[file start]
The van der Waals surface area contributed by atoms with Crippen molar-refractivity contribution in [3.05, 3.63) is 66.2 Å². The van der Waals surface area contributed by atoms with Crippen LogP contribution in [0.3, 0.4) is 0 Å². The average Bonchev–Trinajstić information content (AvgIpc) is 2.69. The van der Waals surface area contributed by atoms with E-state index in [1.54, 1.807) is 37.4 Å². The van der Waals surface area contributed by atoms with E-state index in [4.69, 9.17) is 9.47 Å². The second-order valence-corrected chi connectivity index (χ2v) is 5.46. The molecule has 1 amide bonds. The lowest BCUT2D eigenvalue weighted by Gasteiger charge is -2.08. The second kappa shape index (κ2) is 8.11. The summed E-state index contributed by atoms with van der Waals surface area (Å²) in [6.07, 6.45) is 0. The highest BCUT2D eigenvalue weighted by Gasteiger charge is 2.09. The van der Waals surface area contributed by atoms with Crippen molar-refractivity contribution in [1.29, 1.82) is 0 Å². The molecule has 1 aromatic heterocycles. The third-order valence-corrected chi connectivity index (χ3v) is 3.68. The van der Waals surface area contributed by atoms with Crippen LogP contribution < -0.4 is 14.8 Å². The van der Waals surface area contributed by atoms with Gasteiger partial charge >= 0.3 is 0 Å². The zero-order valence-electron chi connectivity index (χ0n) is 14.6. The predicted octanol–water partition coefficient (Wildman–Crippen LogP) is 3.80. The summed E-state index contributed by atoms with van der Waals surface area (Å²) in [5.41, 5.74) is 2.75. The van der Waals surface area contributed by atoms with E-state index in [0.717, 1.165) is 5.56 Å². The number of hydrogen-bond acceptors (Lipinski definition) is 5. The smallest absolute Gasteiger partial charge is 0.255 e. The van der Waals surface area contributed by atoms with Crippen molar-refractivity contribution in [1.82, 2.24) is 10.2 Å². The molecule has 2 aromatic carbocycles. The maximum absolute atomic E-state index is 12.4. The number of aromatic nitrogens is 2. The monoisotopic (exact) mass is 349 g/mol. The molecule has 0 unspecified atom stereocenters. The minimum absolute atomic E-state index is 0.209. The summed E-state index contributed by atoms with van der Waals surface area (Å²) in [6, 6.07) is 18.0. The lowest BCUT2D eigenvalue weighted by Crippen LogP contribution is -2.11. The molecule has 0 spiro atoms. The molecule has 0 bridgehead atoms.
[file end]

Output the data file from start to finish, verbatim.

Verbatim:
The van der Waals surface area contributed by atoms with Crippen molar-refractivity contribution in [3.05, 3.63) is 66.2 Å². The van der Waals surface area contributed by atoms with Crippen LogP contribution in [0.3, 0.4) is 0 Å². The average Bonchev–Trinajstić information content (AvgIpc) is 2.69. The van der Waals surface area contributed by atoms with E-state index in [1.54, 1.807) is 37.4 Å². The van der Waals surface area contributed by atoms with E-state index in [4.69, 9.17) is 9.47 Å². The second-order valence-corrected chi connectivity index (χ2v) is 5.46. The molecule has 1 amide bonds. The lowest BCUT2D eigenvalue weighted by Gasteiger charge is -2.08. The second kappa shape index (κ2) is 8.11. The summed E-state index contributed by atoms with van der Waals surface area (Å²) in [6.07, 6.45) is 0. The highest BCUT2D eigenvalue weighted by Gasteiger charge is 2.09. The van der Waals surface area contributed by atoms with Crippen molar-refractivity contribution in [1.29, 1.82) is 0 Å². The molecule has 1 aromatic heterocycles. The third-order valence-corrected chi connectivity index (χ3v) is 3.68. The van der Waals surface area contributed by atoms with Crippen LogP contribution < -0.4 is 14.8 Å². The van der Waals surface area contributed by atoms with Gasteiger partial charge >= 0.3 is 0 Å². The zero-order valence-electron chi connectivity index (χ0n) is 14.6. The predicted octanol–water partition coefficient (Wildman–Crippen LogP) is 3.80. The summed E-state index contributed by atoms with van der Waals surface area (Å²) in [5.41, 5.74) is 2.75. The van der Waals surface area contributed by atoms with E-state index in [0.717, 1.165) is 5.56 Å². The number of hydrogen-bond acceptors (Lipinski definition) is 5. The smallest absolute Gasteiger partial charge is 0.255 e. The van der Waals surface area contributed by atoms with Crippen molar-refractivity contribution in [1.82, 2.24) is 10.2 Å². The molecule has 2 aromatic carbocycles. The maximum absolute atomic E-state index is 12.4. The number of aromatic nitrogens is 2. The monoisotopic (exact) mass is 349 g/mol. The molecule has 0 unspecified atom stereocenters. The minimum absolute atomic E-state index is 0.209. The summed E-state index contributed by atoms with van der Waals surface area (Å²) in [6, 6.07) is 18.0. The lowest BCUT2D eigenvalue weighted by Crippen LogP contribution is -2.11. The molecule has 0 spiro atoms. The molecule has 0 bridgehead atoms.